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Old 11-28-2016, 09:08 PM   #16
frankbell
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Registered: Jan 2006
Location: Virginia, USA
Distribution: Slackware, Debian, Mageia, and whatever VMs I happen to be playing with
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This may have bearing. I once had a machine back in that time-frame which had something called "Fast POST" enabled. In other words, it blew through the POST screen so fast that, even if you knew the key to hit to enter setup, you barely had time to enter it.

Once you get into the BIOS in this puppy, if "Fast POST" is enabled, disable it.
 
Old 11-28-2016, 10:05 PM   #17
AwesomeMachine
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I've seen people lose interest in computers altogether for lack of adequate hardware. Look in your IMs.

Last edited by AwesomeMachine; 11-28-2016 at 10:06 PM.
 
Old 11-28-2016, 10:18 PM   #18
Jjanel
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I think I had one of these LONG ago... Probably won't boot a USB (nor 128M 'do' Flash) but...
Here's the 189page! manual (15-7 boot order: I remember booting a Win98 install cd)
Also, try -like- this web-search: linux armada 1750 works
DistroWatch.com Search: Distro-category Old Computers, Install Media <700MB [cuz cd!]
returns like [famous] Puppy, TinyCore. Idk why not DSL! kolibri?
Don't be afraid to try [very]OLD versions, esp. if you have a cd-rw (re-write-able!)
Or, IF you can run VirtualBox on your 'big' PC, have a LOOK 1st, in a 128M vbox!
Have fun! Let us know what works out! Best wishes...

Last edited by Jjanel; 11-28-2016 at 10:43 PM.
 
Old 11-29-2016, 06:42 AM   #19
BW-userx
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Location: MID-SOUTH USA
Distribution: Void Linux / Slackware 14.2
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Compaq Armada 1750 - 14.1" - PII - 64 MB RAM - 6.4 GB
Code:
    Data Bus Speed
    66 MHz

Hard Drive Capacity
6.4 GB

Floppy Drive

    Type
    3.5" 1.44 MB floppy


RAM

    Memory Speed
    66 MHz
    Configuration Features
    provided memory is soldered
    Upgrade Rule
    max 128 MB module
    Technology
    SDRAM
    Installed Size
    64 MB
wow the memory is even soldered into the thing.
this thing is old, old , old. even though it still runs. If you do get into the bios, a CD maybe the only thing you can boot off of or a floppy drive, which would take you back to to finding an old release that was created for floppy drive install. You'd have to look in there web sight tree and see how far back you could go. Slackware use to do floppies. Don't be scared away by what other people say about Slackware, it is not for beginners.

When Slack first came out that is what beginners used other then redhat (when it was completely free). Slackware is actually a low maintenance OS.

Slackware goes all the way back to its first release.

Index of /slackware

here is a snippet of there version 2.x README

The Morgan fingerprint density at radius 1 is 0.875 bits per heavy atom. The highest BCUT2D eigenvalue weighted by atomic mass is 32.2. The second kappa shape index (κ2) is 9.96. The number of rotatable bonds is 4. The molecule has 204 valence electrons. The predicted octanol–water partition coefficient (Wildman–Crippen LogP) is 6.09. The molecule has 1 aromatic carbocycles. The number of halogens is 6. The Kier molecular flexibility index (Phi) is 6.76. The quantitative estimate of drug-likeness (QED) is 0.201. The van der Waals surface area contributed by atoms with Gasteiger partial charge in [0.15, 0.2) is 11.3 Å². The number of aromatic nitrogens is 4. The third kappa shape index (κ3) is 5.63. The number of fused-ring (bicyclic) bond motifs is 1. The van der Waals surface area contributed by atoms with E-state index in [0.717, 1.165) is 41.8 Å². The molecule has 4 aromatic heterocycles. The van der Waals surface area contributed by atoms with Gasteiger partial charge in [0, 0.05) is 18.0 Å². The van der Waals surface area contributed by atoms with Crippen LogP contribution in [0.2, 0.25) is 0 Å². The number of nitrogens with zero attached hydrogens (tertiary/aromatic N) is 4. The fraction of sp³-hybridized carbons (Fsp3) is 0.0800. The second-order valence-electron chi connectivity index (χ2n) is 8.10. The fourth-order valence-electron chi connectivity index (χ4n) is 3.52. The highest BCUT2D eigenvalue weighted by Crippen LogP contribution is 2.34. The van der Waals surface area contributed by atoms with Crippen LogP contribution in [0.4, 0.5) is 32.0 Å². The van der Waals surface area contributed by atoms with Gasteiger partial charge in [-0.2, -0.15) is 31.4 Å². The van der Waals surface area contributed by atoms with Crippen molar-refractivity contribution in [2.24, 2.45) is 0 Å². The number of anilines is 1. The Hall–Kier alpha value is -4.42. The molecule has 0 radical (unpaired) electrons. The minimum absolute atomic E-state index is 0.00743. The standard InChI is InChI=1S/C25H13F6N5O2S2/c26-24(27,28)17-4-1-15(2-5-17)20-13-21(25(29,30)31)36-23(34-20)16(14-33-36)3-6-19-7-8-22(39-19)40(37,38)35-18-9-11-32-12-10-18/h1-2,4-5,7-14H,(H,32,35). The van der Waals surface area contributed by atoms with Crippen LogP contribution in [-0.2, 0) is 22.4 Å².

Quote:
These are 1.44 MB bootkernel images for Slackware Linux 2.0.0.

These disks currently use Linux 1.0.9.

You'll need one of these to get Linux started on your system so that you can
install it. Because of the possibility of collisions between the various Linux
drivers, several bootkernel disks have been provided. You should use the one
with the least drivers possible to maximize your chances of success. All of
these disks support UMSDOS.

You will be using the bootkernel disk to boot a root-install disk. See the
rootdsks.144 directory for these.

A bootkernel disk is created by uncompressing the image with GZIP.EXE
(Example: GZIP -d bare.gz), and then writing the image out with RAWRITE.EXE.

RAWRITE is interactive and reasonably user-friendly.

That is how I had to install Slack for the first time, Floppies...

Last edited by BW-userx; 11-29-2016 at 06:52 AM.
 
Old 11-29-2016, 03:22 PM   #20
jefro
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If it has windows 98 or below then you could run ZipSlack from within windows.
 
Old 11-29-2016, 04:06 PM   #21
cynwulf
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To be brutally honest - it probably isn't worth the time and effort.

As others have stated, those laptops had a "service partition". In my old job, back in around 2005, we had a number of second hand 1750s and I remember accidentally nuking it and that's pretty much the end of going into the BIOS to configure stuff... however I believe it will still boot the OS - you just can't configure anything in the BIOS... there used to be a means to restore the partition from an MSDOS boot floppy.

To install an OS you might need to boot from a floppy anyway, it's unlikely that a machine of that age will boot from ATAPI CDROM, let alone USB... it's also likely that the optical drive will struggle to read certain types of CDRs and probably won't read CDRWs at all.

Once you've got it installed, modern web browsers, streaming HTML5 video and anything to do with adobe flash, etc are all out of the question (Windows 98 is probably the best OS for it).

Last edited by cynwulf; 11-29-2016 at 04:07 PM.
 
  


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